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|Title:||Women in Primary Education Principalship in Cyprus: Experiences from Past to Present|
|Presented at:||University of Leicester|
|Abstract:||The aim of this thesis is to cast light on the neglected ‘walking phenomenon’ (Morton, 2002) of women’s uneven participation in Cyprus primary school management and to investigate the reasons causing it. More specifically, the research offers insights into women’s experiences of progressing to and experiencing primary school principalship in Cyprus from 1961 to 2010; examines whether and to what extent these experiences have changed over the last five decades; and maps the reasons women leaders provide for their disproportionate representation in principalship over this period. Underpinned by the principle of ‘fitness for purpose’ (Cohen et al., 2007), the interpretive paradigm, a qualitative approach (narrative inquiry), snowball sampling, semi-structured in-depth narrative interviewing of 23 retired and in-service women principals as well as thematic analysis are adopted. With regard to women’s experiences of progressing to principalship, the findings suggest that women educators in primary education between 1961 and 2010 had generally been non-leadership oriented; had followed fairly unplanned occupational trajectories; and thus had needed external encouragement to enhance their confidence and set themselves on the pathway to principalship. Participants had been fairly unaware of discriminatory dynamics during the interview for promotion. In terms of women’s experiences of principalship, the outcomes indicate that, despite a growing positive ethos, stereotypical preconceptions identified in the school, community and family contexts regarding women in leadership posts – particularly of younger age – persist. The comparison of women’s experiences of progressing to and experiencing primary school principalship in Cyprus between 1961 and 2010 reveals comparable conducive and/or impeding impacts on women’s advancement as well as on their leadership role as such, throughout the period under consideration. A range of reasons for women’s disproportionate representation in primary school principalship are proposed by narrators that fall in three intersected levels coined in this thesis: a) the Macro level: Socio-cultural barriers, b) the Meso level: Institutional barriers and c) the Micro level: Personal/Psychological barriers. Some implications for theory, policy and practice are provided and recommendations for future research are proposed.|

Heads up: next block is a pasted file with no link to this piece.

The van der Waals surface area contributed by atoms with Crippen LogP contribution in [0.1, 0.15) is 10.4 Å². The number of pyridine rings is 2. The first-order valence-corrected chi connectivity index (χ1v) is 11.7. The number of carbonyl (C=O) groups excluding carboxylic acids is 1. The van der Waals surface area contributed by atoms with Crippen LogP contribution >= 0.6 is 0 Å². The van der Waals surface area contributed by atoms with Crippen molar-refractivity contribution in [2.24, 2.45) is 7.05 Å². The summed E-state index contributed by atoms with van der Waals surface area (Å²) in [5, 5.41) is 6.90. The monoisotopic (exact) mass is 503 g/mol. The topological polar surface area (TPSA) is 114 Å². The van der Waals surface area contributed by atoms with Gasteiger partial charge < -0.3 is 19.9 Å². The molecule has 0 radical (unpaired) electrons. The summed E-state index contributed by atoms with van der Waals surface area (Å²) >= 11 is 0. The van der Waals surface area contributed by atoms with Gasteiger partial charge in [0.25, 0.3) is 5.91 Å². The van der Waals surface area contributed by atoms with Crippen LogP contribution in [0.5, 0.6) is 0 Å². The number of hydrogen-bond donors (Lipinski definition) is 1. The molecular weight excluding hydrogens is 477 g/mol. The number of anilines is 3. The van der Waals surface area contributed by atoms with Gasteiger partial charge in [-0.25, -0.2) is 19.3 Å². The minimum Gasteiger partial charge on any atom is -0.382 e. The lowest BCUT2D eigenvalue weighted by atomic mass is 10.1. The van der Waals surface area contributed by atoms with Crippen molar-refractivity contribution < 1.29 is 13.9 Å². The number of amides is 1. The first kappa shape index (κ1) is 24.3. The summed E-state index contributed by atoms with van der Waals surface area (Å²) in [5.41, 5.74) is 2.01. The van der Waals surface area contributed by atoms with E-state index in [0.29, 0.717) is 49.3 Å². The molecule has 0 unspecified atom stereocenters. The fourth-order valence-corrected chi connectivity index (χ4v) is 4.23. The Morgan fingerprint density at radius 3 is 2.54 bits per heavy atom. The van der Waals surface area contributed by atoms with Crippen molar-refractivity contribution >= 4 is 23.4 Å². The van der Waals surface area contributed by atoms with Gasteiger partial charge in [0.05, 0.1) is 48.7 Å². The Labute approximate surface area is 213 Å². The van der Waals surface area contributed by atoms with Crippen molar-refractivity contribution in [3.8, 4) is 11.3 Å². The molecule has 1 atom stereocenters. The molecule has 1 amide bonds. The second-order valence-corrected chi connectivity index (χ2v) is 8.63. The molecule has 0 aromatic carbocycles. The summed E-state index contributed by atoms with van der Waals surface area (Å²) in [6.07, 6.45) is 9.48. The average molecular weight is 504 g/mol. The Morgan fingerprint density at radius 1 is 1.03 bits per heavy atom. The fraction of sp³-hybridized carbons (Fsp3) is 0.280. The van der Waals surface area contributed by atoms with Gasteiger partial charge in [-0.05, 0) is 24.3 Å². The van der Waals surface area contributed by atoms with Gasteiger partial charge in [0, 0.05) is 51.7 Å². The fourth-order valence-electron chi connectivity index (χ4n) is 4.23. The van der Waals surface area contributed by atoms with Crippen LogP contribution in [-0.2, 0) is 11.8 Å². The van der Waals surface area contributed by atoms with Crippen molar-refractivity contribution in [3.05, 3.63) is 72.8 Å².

|Rights:||Copyright © the author. All rights reserved.|
|Appears in Collections:||Theses, School of Education|
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